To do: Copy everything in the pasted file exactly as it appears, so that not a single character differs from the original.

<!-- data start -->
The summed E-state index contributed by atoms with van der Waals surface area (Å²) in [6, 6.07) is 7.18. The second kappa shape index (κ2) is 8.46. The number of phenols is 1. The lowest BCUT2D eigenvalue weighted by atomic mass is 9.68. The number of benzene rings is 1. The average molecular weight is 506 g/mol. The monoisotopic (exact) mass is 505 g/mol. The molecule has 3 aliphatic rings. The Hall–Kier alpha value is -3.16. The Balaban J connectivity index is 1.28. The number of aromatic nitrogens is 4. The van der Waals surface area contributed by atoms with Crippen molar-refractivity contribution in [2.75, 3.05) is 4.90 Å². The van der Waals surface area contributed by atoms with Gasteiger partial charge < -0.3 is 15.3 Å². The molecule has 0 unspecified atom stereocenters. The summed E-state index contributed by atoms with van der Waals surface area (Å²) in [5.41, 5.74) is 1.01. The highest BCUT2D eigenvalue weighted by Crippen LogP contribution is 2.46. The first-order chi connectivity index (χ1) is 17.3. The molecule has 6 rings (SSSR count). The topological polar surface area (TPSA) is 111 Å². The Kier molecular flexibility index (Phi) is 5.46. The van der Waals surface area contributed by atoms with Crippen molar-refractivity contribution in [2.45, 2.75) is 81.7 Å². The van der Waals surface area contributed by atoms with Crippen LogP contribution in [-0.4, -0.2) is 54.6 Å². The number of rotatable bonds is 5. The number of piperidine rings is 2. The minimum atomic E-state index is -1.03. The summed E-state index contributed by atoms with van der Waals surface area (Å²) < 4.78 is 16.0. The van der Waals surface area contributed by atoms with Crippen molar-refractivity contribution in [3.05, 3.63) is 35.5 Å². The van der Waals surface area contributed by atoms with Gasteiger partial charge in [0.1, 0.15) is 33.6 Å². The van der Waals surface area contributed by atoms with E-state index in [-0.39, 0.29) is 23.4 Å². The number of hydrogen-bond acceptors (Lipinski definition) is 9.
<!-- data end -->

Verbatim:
The summed E-state index contributed by atoms with van der Waals surface area (Å²) in [6, 6.07) is 7.18. The second kappa shape index (κ2) is 8.46. The number of phenols is 1. The lowest BCUT2D eigenvalue weighted by atomic mass is 9.68. The number of benzene rings is 1. The average molecular weight is 506 g/mol. The monoisotopic (exact) mass is 505 g/mol. The molecule has 3 aliphatic rings. The Hall–Kier alpha value is -3.16. The Balaban J connectivity index is 1.28. The number of aromatic nitrogens is 4. The van der Waals surface area contributed by atoms with Crippen molar-refractivity contribution in [2.75, 3.05) is 4.90 Å². The van der Waals surface area contributed by atoms with Gasteiger partial charge < -0.3 is 15.3 Å². The molecule has 0 unspecified atom stereocenters. The summed E-state index contributed by atoms with van der Waals surface area (Å²) in [5.41, 5.74) is 1.01. The highest BCUT2D eigenvalue weighted by Crippen LogP contribution is 2.46. The first-order chi connectivity index (χ1) is 17.3. The molecule has 6 rings (SSSR count). The topological polar surface area (TPSA) is 111 Å². The Kier molecular flexibility index (Phi) is 5.46. The van der Waals surface area contributed by atoms with Crippen molar-refractivity contribution in [2.45, 2.75) is 81.7 Å². The van der Waals surface area contributed by atoms with Crippen LogP contribution in [-0.4, -0.2) is 54.6 Å². The number of rotatable bonds is 5. The number of piperidine rings is 2. The minimum atomic E-state index is -1.03. The summed E-state index contributed by atoms with van der Waals surface area (Å²) < 4.78 is 16.0. The van der Waals surface area contributed by atoms with Crippen molar-refractivity contribution in [3.05, 3.63) is 35.5 Å². The van der Waals surface area contributed by atoms with Gasteiger partial charge in [0.1, 0.15) is 33.6 Å². The van der Waals surface area contributed by atoms with E-state index in [-0.39, 0.29) is 23.4 Å². The number of hydrogen-bond acceptors (Lipinski definition) is 9.